Lundberg is also a frequent face at maker’s markets and pop-ups at businesses like Brazen Shop + Studio in downtown Bellingham. But despite the Goat’s Coat’s evolution from a passion project to a bona fide business, Lundberg’s experimental nature remains.

A model walks the runway at the Upcycled Runway Show: The New Industrial Revolution on Aug. 20, 2022. (Photo courtesy of Suzanne Lundberg)

“I still am very scrappy, but yeah, I’ve developed more skills over the years,” she said. 

Now, Lundberg is an expert in pairing raw materials like leather, silk and wool with reclaimed materials from the waste stream. She aims to only source sustainable fibers that won’t break down into microplastics, and has even been known to re-upcycle her own work.

“If I pull something from a shop that’s been sitting there for a while, I’ll re-upcycle it until I like it,” she said. “So it’s just this process of layering, putting them together, taking them apart until they’re just right.”

Lundberg has especially honed her workflow for best-selling products such as earrings. Most pairs begin with leather; she inherited “leather for life” from her old studio-mate, Nicki Lang of Found Leather Goods. From there, Lundberg hammers metal into shapes and suspends them from the leather. For upcycled fur earrings, she tightly wraps them with wire, then hides the wire with thread. Finally, she adds beads for extra flair.

When coming up with new designs, Lundberg takes inspiration from everything from beadwork to sci-fi movies and — perhaps most significantly — her own father’s artwork from the ‘70s. Despite this artistic spirit, she’s not immune to the odd creative rut.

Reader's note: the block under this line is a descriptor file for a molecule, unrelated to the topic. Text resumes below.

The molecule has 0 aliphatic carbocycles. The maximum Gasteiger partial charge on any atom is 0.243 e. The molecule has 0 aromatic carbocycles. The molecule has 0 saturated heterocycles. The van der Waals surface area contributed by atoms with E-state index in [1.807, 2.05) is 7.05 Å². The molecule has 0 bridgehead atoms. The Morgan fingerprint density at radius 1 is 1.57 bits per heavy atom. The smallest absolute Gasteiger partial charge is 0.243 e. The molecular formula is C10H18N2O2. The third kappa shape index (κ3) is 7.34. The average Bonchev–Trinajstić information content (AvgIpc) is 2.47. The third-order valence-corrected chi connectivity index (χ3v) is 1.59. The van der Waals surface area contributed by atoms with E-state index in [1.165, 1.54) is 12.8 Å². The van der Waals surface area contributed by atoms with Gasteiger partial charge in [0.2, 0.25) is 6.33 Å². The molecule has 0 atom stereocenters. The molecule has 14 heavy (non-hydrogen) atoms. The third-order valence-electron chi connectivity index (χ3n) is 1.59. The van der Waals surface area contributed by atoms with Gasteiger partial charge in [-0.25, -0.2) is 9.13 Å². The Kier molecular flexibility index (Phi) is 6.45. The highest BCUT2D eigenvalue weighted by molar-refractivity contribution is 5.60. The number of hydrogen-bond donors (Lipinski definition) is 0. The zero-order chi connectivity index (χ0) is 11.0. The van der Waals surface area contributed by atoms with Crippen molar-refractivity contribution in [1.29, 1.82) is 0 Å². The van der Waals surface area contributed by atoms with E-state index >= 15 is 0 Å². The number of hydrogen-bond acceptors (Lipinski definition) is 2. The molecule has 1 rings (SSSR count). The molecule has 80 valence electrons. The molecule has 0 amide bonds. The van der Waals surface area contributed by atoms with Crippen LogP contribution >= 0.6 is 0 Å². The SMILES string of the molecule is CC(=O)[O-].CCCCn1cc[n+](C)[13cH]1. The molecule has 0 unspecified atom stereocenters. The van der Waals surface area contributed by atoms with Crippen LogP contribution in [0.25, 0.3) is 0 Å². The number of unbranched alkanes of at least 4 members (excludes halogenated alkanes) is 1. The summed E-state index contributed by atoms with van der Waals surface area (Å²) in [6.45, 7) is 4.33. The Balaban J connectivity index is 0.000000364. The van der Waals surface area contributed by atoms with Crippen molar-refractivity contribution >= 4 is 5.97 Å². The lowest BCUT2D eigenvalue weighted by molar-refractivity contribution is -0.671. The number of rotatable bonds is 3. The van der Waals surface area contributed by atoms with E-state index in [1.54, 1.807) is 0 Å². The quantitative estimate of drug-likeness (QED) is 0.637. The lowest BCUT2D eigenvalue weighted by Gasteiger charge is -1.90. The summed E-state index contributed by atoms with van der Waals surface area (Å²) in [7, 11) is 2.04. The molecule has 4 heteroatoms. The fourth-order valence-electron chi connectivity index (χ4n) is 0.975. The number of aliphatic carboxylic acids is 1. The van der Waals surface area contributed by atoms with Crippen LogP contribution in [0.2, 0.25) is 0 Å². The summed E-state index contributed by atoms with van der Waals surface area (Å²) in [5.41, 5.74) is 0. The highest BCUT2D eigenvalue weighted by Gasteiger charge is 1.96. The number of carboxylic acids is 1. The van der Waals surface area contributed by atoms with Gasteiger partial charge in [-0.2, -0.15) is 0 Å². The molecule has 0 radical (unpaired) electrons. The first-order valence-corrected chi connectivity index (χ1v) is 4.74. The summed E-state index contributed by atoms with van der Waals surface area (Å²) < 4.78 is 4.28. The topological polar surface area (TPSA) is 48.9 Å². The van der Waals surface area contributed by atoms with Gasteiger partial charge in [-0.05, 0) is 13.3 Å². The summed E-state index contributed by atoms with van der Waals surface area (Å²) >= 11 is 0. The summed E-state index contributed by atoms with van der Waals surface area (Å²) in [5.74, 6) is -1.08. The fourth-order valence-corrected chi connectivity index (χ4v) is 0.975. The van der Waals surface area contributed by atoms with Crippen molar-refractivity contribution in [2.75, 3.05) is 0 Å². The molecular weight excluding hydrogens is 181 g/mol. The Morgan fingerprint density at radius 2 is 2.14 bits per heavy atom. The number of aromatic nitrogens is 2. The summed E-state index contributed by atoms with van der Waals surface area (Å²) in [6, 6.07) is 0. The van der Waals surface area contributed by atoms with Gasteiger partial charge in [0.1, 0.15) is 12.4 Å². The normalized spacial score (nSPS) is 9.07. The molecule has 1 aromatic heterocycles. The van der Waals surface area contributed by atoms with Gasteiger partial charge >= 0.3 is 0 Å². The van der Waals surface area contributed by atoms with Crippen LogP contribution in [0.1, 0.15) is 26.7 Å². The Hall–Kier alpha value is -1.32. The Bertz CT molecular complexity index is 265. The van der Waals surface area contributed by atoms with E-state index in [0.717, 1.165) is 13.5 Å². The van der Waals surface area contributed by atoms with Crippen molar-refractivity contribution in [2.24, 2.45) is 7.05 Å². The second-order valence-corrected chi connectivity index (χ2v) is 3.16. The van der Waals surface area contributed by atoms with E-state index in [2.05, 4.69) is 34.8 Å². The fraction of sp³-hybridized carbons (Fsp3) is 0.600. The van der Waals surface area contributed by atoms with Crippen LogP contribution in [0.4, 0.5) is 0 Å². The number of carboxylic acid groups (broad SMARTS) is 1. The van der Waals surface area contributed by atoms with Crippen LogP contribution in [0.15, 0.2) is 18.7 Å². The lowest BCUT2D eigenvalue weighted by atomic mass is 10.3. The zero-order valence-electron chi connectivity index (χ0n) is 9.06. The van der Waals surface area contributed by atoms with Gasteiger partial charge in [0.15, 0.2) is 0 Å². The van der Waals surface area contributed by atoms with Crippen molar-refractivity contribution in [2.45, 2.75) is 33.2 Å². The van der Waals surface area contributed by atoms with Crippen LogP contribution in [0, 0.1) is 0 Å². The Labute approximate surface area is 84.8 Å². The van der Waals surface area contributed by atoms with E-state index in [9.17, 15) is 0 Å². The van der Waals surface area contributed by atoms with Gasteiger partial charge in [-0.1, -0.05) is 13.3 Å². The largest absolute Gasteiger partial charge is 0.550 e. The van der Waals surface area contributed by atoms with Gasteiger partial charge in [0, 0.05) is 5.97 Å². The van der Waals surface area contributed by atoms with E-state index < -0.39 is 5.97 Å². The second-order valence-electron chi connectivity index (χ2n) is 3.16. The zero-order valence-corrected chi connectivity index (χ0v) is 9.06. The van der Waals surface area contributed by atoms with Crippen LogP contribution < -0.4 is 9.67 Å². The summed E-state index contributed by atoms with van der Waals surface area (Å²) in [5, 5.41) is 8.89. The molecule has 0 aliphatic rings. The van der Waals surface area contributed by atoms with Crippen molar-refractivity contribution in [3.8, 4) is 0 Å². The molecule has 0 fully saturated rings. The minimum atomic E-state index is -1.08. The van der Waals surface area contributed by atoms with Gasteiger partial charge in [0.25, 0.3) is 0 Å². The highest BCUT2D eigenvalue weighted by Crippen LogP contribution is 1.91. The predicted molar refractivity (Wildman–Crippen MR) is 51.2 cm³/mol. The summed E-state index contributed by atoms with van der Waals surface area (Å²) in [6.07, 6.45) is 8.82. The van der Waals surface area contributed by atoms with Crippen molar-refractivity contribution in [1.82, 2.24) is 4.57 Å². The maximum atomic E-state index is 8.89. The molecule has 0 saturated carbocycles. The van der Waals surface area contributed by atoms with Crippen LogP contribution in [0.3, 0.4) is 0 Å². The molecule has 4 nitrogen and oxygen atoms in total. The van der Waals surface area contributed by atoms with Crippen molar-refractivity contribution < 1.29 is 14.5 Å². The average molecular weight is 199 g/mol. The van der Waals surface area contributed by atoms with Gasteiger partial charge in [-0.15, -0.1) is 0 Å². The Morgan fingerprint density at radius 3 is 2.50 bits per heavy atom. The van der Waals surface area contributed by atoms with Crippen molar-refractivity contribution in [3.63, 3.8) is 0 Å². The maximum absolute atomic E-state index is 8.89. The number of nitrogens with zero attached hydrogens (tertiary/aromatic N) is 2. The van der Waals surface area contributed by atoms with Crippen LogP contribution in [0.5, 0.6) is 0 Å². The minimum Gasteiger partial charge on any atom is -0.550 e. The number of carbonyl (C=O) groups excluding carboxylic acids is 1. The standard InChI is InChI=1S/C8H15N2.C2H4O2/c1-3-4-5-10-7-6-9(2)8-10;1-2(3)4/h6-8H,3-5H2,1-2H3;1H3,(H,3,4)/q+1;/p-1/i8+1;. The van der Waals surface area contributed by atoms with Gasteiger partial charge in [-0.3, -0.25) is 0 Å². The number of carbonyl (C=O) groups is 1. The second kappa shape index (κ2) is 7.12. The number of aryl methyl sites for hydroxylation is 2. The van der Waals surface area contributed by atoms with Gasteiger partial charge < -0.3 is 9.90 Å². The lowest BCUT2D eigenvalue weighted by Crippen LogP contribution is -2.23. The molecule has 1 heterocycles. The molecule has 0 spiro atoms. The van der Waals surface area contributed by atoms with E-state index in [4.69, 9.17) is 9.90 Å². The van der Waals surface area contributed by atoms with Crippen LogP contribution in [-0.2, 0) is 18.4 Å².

“I can become extremely blocked, where I might have a show coming up or an event, and I got nothing,” Lundberg said. “I can’t see things together, everything looks like clutter. And I think that’s what most people see … when they walk into a thrift store. You know, they just see colors and textures, and it’s just this chaotic swirl.” 

Materials lay scattered across Suzanne Lundberg's jewelry making table in her studio.
Materials lay scattered across Suzanne Lundberg’s jewelry-making table in her studio. (Finn Wendt/Cascadia Daily News)

In these moments, Lundberg becomes “[her] own factory” and focuses on the fundamentals: hammering metals, cutting leathers, et cetera. She knows it’s only a matter of time until inspiration strikes again — often in unexpected places. 

“My inspiration can come from staring at a crowded scene to colors that go together that I wouldn’t have thought of,” she said. “And I write it down or try to take a picture, screenshot it if I’m on my phone … When I can’t sleep, it’s because I can have flashes of design ideas running through my brain.”

Lundberg hopes her creations will inspire customers to examine their own consumption habits, especially in regard to fast fashion and textile waste. Her work is proof that discarded materials have the potential to be used in new ways — not only as apparel, but wearable art.

“When I’m my highest self,” Lundberg continued, “I can see designs just by looking at a pile of what looks like junk.”

Do you have a suggestion for who we should feature next? Email cocoalaney@cascadiadaily.com with tips.

A previous version of this story misidentified Lundberg’s pets and previous business name. The story was updated to reflect this change on Feb. 6, 2024 at 8:30 a.m. Cascadia Daily News regrets the error.

Cocoa Laney is CDN’s lifestyle editor; reach her at cocoalaney@cascadiadaily.com; 360-922-3090 ext. 128.